Good question.  But many familiar with this case have always wondered how Elena, “in good faith,” could have exposed her children to such a devastatingly painful future in the first place.  If she actually believed that her husband was carrying on an affair with his own daughter, did she think that the lives of their two small children would be improved by telling the world about it?  Even then, her story found no takers until she finally stumbled across Cramer, toiling in well-deserved obscurity at a weekly giveaway tabloid somewhere in the marshes of Broward County, Florida, edited by Tony Ortega — later promoted to the editor’s post at New York’s plummeting Village Voice.

Cramer has since vanished from view.  She never published another story of any note — or, we should say, notoriety.   She now describes herself as a “freelance journalist,” which we think is another term for “just out of work.”  Yet there remain aspects to her progress that may be of interest.

And Elena?  Well, it’s a very rare moment indeed when a judge elects to take two young kids from their young mother (Elena is in her mid-thirties) and award full custody to a man in his seventies with six ex-wives.  That takes some doing.  Requiring mandatory regular psychiatric counseling, and restricting visitation so severely seems like piling on, but we assume the judge had good reasons for his decision.

Finally — what of the Village Voice?  Essentially, Cramer and Ortega walked into Bruce McMahan’s life, smeared him with the sleaziest scandal imaginable with no “credible” evidence whatever, and then continued to promote this cesspool of their own devise relentlessly until they had squeezed every last ounce of attention from it that they could.

Did they stop for one second to consider the effect their own lust for notoriety might have on the McMahan family?  McMahan’s children, most of whom are grown with families of their own, have been the targets of leering emailed taunts from strange sources; their name has been dragged through the mud in the worst possible way, and they have no recourse save to grin and bear it.  What, we wonder, is their crime, that they should be compelled to so heavily subsidize the greed of Cramer and Ortega?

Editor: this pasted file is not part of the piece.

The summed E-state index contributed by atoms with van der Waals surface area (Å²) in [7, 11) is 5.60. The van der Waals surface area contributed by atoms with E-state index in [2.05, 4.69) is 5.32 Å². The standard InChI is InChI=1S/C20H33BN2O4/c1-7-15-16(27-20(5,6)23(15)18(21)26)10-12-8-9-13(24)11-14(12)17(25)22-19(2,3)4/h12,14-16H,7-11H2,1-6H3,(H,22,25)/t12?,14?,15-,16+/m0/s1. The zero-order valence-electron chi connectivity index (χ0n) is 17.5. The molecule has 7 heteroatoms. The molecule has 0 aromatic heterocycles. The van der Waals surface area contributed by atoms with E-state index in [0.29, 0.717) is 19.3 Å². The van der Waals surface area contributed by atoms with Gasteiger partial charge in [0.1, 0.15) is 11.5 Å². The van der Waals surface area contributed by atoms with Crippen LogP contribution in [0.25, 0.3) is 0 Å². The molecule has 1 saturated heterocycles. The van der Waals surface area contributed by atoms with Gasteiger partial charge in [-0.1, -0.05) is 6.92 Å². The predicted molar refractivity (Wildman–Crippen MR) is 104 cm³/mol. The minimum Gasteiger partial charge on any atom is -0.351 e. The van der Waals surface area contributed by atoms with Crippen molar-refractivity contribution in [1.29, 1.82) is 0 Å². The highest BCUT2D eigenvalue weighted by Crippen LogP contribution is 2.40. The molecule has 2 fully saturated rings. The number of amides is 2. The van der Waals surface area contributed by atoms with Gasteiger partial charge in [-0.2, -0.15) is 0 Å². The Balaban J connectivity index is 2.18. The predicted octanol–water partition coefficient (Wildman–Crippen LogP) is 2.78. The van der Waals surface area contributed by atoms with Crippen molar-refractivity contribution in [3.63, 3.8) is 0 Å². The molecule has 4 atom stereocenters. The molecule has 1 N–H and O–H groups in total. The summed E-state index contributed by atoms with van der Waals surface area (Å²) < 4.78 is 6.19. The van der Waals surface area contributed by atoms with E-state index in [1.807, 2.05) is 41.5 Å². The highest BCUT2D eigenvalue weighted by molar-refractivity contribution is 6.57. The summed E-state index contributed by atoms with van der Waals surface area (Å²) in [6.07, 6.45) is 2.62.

The Daily Cannibal has written at some length on this topic, and we believe that this article should put paid to any doubts that remain regarding the motivation for Elena’s slanders, her credibility and her character.  We are done with her.

But we are not yet done with Ms. Cramer and Mr.  Ortega.  Because in fact, when these two scavengers set out to destroy Bruce McMahan, they walked into the living rooms and bedrooms of McMahan’s children and shot them in the heart.  They did this with no regard for anything but themselves.  They did not seek justice, they did not seek truth, they did not seek anything but to further their own nickel and dime careers.  On these topics, we have yet some thoughts — and some more information, which we think may interest and amuse our readers.

In the interim, perhaps Mr. McMahan and his family can comfort themselves with the fact that the Voice has had its day in court — a state Supreme Court at that — and been gagged.  Justice may be blind, but it’s not deaf, and it doesn’t want to hear any more filth from Cramer and Ortega.